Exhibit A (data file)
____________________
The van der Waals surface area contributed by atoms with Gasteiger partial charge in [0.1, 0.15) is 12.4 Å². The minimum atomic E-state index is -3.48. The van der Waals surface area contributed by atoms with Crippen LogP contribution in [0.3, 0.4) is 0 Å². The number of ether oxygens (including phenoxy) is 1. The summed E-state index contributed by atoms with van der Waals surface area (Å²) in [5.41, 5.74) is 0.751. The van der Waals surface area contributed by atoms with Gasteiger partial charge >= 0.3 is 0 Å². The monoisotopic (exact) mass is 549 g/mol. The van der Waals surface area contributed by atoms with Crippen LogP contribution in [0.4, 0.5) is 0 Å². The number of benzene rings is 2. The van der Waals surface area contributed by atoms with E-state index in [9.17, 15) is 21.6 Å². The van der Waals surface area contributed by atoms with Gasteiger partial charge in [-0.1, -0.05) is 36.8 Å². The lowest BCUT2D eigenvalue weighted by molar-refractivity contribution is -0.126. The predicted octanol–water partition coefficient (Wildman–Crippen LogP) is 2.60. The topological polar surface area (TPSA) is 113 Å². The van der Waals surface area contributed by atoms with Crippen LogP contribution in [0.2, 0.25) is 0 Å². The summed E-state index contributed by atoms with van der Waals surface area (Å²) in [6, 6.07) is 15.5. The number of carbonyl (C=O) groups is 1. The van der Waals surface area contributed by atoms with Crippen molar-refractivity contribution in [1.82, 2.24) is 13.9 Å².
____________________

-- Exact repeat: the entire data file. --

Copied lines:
The van der Waals surface area contributed by atoms with Gasteiger partial charge in [0.1, 0.15) is 12.4 Å². The minimum atomic E-state index is -3.48. The van der Waals surface area contributed by atoms with Crippen LogP contribution in [0.3, 0.4) is 0 Å². The number of ether oxygens (including phenoxy) is 1. The summed E-state index contributed by atoms with van der Waals surface area (Å²) in [5.41, 5.74) is 0.751. The van der Waals surface area contributed by atoms with Gasteiger partial charge >= 0.3 is 0 Å². The monoisotopic (exact) mass is 549 g/mol. The van der Waals surface area contributed by atoms with Crippen LogP contribution in [0.4, 0.5) is 0 Å². The number of benzene rings is 2. The van der Waals surface area contributed by atoms with E-state index in [9.17, 15) is 21.6 Å². The van der Waals surface area contributed by atoms with Gasteiger partial charge in [-0.1, -0.05) is 36.8 Å². The lowest BCUT2D eigenvalue weighted by molar-refractivity contribution is -0.126. The predicted octanol–water partition coefficient (Wildman–Crippen LogP) is 2.60. The topological polar surface area (TPSA) is 113 Å². The van der Waals surface area contributed by atoms with Crippen LogP contribution in [0.2, 0.25) is 0 Å². The summed E-state index contributed by atoms with van der Waals surface area (Å²) in [6, 6.07) is 15.5. The number of carbonyl (C=O) groups is 1. The van der Waals surface area contributed by atoms with Crippen molar-refractivity contribution in [1.82, 2.24) is 13.9 Å².